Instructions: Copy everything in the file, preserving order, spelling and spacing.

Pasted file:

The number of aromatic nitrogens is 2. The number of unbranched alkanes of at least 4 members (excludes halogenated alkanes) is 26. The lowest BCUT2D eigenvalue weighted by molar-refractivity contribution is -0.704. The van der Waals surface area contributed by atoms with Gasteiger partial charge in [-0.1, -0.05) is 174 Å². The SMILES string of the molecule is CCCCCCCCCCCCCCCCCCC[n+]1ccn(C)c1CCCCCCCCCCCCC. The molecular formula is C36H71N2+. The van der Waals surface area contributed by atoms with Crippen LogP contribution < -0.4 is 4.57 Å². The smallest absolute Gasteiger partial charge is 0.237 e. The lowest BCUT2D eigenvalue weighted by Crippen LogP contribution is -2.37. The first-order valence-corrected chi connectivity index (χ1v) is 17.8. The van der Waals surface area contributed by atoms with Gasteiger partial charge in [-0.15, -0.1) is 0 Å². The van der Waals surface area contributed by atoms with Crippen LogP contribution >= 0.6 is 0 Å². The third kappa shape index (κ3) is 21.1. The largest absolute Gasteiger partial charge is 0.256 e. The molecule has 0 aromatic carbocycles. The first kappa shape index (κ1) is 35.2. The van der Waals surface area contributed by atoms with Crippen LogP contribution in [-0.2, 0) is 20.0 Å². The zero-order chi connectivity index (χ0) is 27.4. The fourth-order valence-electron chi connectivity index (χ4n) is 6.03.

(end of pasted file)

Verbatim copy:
The number of aromatic nitrogens is 2. The number of unbranched alkanes of at least 4 members (excludes halogenated alkanes) is 26. The lowest BCUT2D eigenvalue weighted by molar-refractivity contribution is -0.704. The van der Waals surface area contributed by atoms with Gasteiger partial charge in [-0.1, -0.05) is 174 Å². The SMILES string of the molecule is CCCCCCCCCCCCCCCCCCC[n+]1ccn(C)c1CCCCCCCCCCCCC. The molecular formula is C36H71N2+. The van der Waals surface area contributed by atoms with Crippen LogP contribution < -0.4 is 4.57 Å². The smallest absolute Gasteiger partial charge is 0.237 e. The lowest BCUT2D eigenvalue weighted by Crippen LogP contribution is -2.37. The first-order valence-corrected chi connectivity index (χ1v) is 17.8. The van der Waals surface area contributed by atoms with Gasteiger partial charge in [-0.15, -0.1) is 0 Å². The van der Waals surface area contributed by atoms with Crippen LogP contribution >= 0.6 is 0 Å². The third kappa shape index (κ3) is 21.1. The largest absolute Gasteiger partial charge is 0.256 e. The molecule has 0 aromatic carbocycles. The first kappa shape index (κ1) is 35.2. The van der Waals surface area contributed by atoms with Crippen LogP contribution in [-0.2, 0) is 20.0 Å². The zero-order chi connectivity index (χ0) is 27.4. The fourth-order valence-electron chi connectivity index (χ4n) is 6.03.